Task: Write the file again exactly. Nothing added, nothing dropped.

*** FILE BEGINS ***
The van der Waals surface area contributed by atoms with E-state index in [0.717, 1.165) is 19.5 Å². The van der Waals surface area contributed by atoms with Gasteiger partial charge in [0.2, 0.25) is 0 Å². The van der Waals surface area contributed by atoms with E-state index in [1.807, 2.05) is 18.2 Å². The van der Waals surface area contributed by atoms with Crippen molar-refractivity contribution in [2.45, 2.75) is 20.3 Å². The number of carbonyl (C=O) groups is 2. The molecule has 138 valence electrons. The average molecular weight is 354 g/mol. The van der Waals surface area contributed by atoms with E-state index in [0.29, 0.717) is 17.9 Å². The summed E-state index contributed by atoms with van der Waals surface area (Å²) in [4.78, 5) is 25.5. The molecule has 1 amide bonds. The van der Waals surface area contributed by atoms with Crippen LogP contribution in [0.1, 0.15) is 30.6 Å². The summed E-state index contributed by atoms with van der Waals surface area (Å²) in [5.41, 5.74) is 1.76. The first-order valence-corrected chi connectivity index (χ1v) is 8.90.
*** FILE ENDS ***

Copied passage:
The van der Waals surface area contributed by atoms with E-state index in [0.717, 1.165) is 19.5 Å². The van der Waals surface area contributed by atoms with Gasteiger partial charge in [0.2, 0.25) is 0 Å². The van der Waals surface area contributed by atoms with E-state index in [1.807, 2.05) is 18.2 Å². The van der Waals surface area contributed by atoms with Crippen molar-refractivity contribution in [2.45, 2.75) is 20.3 Å². The number of carbonyl (C=O) groups is 2. The molecule has 138 valence electrons. The average molecular weight is 354 g/mol. The van der Waals surface area contributed by atoms with E-state index in [0.29, 0.717) is 17.9 Å². The summed E-state index contributed by atoms with van der Waals surface area (Å²) in [4.78, 5) is 25.5. The molecule has 1 amide bonds. The van der Waals surface area contributed by atoms with Crippen LogP contribution in [0.1, 0.15) is 30.6 Å². The summed E-state index contributed by atoms with van der Waals surface area (Å²) in [5.41, 5.74) is 1.76. The first-order valence-corrected chi connectivity index (χ1v) is 8.90.